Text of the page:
Reference Library: Tile
A 'tile' is a manufactured piece of hard-wearing material such as ceramic, clay, stone, porcelain, metal or even glass. Tiles are generally used for covering roofs, floors, and walls, or other objects such as tabletops. Another category are the ceiling tiles, made from lightweight materials such as perlite and mineral wool. The word is derived from the French word tuile, which is, in turn, from the Latin word tegula, meaning a roof tile composed of baked clay. Less precisely, the modern term can refer to any sort of construction tile or similar object, such as rectangular counters used in playing games (see tile-based game).
Tiles are often used to form wall and floor coverings, and can range from simple square tiles to complex mosaics. Tiles are most often made from ceramic, with a hard glaze finish, but other materials are also commonly used, such as glass, slate, and reformed ceramic slurry, which is cast in a mould and fired.
In the past twenty years, the technology surrounding porcelain tile has increased, moving it from a niche marketplace to a place of prominence in the tile community.
Roof tiles are designed mainly to keep out rain, and are traditionally made from locally available materials such as clay or slate. Tiles are rarely made from unavailable materials.
Modern materials such as concrete and plastic are also used. Some clay tiles have a waterproof glaze.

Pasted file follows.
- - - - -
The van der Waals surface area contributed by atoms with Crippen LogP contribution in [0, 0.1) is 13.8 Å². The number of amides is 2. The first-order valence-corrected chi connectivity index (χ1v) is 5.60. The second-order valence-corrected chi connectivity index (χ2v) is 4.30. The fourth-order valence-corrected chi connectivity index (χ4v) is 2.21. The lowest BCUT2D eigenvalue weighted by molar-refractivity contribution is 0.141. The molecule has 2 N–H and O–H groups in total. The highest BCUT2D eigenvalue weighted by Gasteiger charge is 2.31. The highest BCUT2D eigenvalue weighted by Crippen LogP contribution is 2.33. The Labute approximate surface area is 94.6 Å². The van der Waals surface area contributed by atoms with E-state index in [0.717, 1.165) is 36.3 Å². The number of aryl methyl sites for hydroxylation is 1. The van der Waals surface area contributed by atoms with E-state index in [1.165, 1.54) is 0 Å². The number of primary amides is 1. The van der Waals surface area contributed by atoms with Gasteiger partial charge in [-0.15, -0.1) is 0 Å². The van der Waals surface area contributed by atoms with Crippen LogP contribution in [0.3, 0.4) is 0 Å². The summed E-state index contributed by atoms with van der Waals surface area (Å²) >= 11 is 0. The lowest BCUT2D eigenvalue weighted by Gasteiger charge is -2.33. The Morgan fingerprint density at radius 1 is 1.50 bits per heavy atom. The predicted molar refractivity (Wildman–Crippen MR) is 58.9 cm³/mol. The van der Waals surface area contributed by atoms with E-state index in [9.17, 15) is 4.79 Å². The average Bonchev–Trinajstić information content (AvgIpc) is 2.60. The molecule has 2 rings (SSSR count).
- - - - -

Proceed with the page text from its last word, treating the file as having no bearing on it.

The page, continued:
A large number of shapes (or "profiles") of roof tiles have evolved. These include:
*Flat tiles - the simplest type, which are laid in regular overlapping rows. This profile is suitable for stone and wooden tiles, and most recently, solar cells.
*Roman tiles - flat in the middle, with a concave curve at one end at a convex curve at the other, to allow interlocking.
*Pantiles - with an S-shaped profile, allowing adjacent tiles to interlock. These result in a ridged pattern resembling a ploughed field.
*Mission or barrel tiles are semi-cylindrical tiles made by forming clay around a log and laid in alternating columns of convex and concave tiles.
Roof tiles are 'hung' from the framework of a roof by fixing them with nails. The tiles are usually hung in parallel rows, with each row overlapping the row below it to exclude rainwater and to cover the nails that hold the row below.
There are also roof tiles for special positions, particularly where the planes of the several pitches meet. They include ridge, hip and valley tiles.
:For more details on the installation of floor tiles, see tile installation.
These are commonly made of ceramic, clay, porcelain or stone. Clay tiles may be painted and glazed. Small mosaic tiles may be laid in various patterns. Floor tiles are typically set into mortar consisting of sand, cement and oftentimes a latex additive for extra strength. The spaces between the tiles are nowadays filled with sanded or unsanded floor grout, but traditionally mortar was used.
While ancient Roman building bricks were broader and thinner than modern ones and are therefore usually called tiles, the term wall tile is normally applied to finishing tiles. These are usually ceramic, but other materials such as mirrored glass or polished metal can be used. Wall tiles are usually glazed, and are often patterned by painting or embossing. Pictorial tiles, consisting of many tiles that the installer assembles like a jigsaw puzzle to form a single large picture, are available.